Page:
Re: Roland A-33 midi keyboard -> e-piano

Discussion in 'comp.music.midi' started by Rob, Sep 1, 2003.

  1. Rob

    Rob Guest

    Foldenyi Tamas wrote:
    >
    > Hello,
    >
    > I've got a Roland A-33 midi keyboard, and I want to use it as an
    > e-piano. Previously it was used with a Gravis Ultrasound PnP, but I
    > cannot plug it in into my new machine, so I cannot use it anymore. I
    > would like to know my possibilites. My new computer has usb ports,
    > game port (my Gravis Midi Adapter was connected to it), and an


    I still use my Gravis adaptor ... no problems.
    Check your BIOS has enabled the MIDI port ...

    In your software choose MPU401 for input

    I expect you will have a "software synthesiser" as one of you MIDI
    output options (which will play from the soundcard). Try that for
    output.

    if not, google around for either the Roland or Yamaha software synths.

    You may wish to spend lots of money and go for the high end soft synths.
    Very good, and have minimal latency (the time taken from pressing a key
    on
    the A33 to when you get a sound!)

    > integrated (low quality) sound card. I hope there is some kind of
    > driver that creates midi input port, and there is a sowfter based midi
    > out port that gives the wave to my soundcard. (The currect midi tones
    > sound very bad)
    >
    > I'm interested in other soulutions too, that could omit the computer.


    For good live, zero latency sound you can buy any sound module, but a
    Roland SC80 or similar will be good (great!). These take midi in (of
    course) and
    have audio out. You can use software to control them too!

    Lots of options, some mean you spend money, some none at all!!!

    bye

    >--

    Rob Fletcher, University of York, UK
    [Spamtrap - Remove the "y" to reply]
  2. On 1 Sep 2003 01:21:39 -0700, ftomi@1982.hu (Foldenyi Tamas) wrote:

    >Hello,
    >
    >I've got a Roland A-33 midi keyboard, and I want to use it as an
    >e-piano. Previously it was used with a Gravis Ultrasound PnP, but I
    >cannot plug it in into my new machine, so I cannot use it anymore. I
    >would like to know my possibilites. My new computer has usb ports,
    >game port (my Gravis Midi Adapter was connected to it), and an
    >integrated (low quality) sound card. I hope there is some kind of
    >driver that creates midi input port, and there is a sowfter based midi
    >out port that gives the wave to my soundcard. (The currect midi tones
    >sound very bad)
    >
    >I'm interested in other soulutions too, that could omit the computer.


    Omitting the computer, get a hardware sound module -- a standalone
    synth in a small box.

    On the computer: check to see if the computer has a MPU-401 or
    External MIDI port listed among its MIDI devices. If not, check in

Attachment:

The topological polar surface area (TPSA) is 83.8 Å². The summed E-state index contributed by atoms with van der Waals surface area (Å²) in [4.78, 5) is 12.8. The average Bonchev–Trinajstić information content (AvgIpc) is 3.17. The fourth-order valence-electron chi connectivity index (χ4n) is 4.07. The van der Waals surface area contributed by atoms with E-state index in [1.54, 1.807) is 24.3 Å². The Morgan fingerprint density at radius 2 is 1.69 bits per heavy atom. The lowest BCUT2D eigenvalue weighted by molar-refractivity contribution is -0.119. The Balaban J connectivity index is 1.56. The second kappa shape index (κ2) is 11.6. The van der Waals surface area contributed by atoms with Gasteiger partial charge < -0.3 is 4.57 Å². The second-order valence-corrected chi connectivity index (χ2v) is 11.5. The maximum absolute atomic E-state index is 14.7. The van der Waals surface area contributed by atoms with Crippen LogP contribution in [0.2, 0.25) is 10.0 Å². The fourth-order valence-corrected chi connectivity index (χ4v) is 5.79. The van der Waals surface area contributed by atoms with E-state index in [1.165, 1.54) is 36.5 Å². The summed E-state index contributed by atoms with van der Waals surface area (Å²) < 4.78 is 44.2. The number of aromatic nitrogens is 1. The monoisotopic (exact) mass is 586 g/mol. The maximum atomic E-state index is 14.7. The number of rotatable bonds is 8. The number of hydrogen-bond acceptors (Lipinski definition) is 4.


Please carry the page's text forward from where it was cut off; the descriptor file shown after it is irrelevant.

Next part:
the BIOS set up to see if it is disabled, then enable it and let the
    OS install it.

    For a new PC, I'm guessing it runs Windows XP and uses the Microsoft
    GS Software Synth as its MIDI output device. That is a software
    synth, and its sound quality is moderately good but not excellent.

    As it has a game port, it is likely that it also supports a MIDI
    connection on that port, but there are a few motherboard designs which
    don't do that. You can always get a USB midi port adapter and use
    that instead.

    There are a *lot* of software synths, but the really good ones
    require a host sequencer program in order to use them. Cakewalk and
    Cubase -- current Sonar and SX versions -- come with software synths
    included.

    But using a software synth for all channels can be a little tricky.
    Roland's VSC DXi can work well for that, with fairly low CPU use.
    Other synths will tend to use more CPU power and ram. You can use a
    soundfont/sample playing software synth to handle a wide range of
    sound options.

    The latency of the built-in sound card will limit your ability to
    use the softsynths for live playing. Typical delays on low end sond
    cards with WDM drivers are about 30ms -- enough to notice the lag, but
    not so bad as to be unplayable. You do need to adjust settings on
    them (some adjust with the host program for all software synths) to
    get a fast response.

    It is a bit more complicated using softwares synths than working
    with hardware, but the options are greater. Of course, it also means
    you can spend more money and time trying out them as well.
    --
    *-__Jeffery Jones__________| *Starfire* |____________________-*
    ** Muskego WI Access Channel 14/25 <http://www.execpc.com/~jeffsj/mach7/>
    *Starfire Design Studio* <http://www.starfiredesign.com/>

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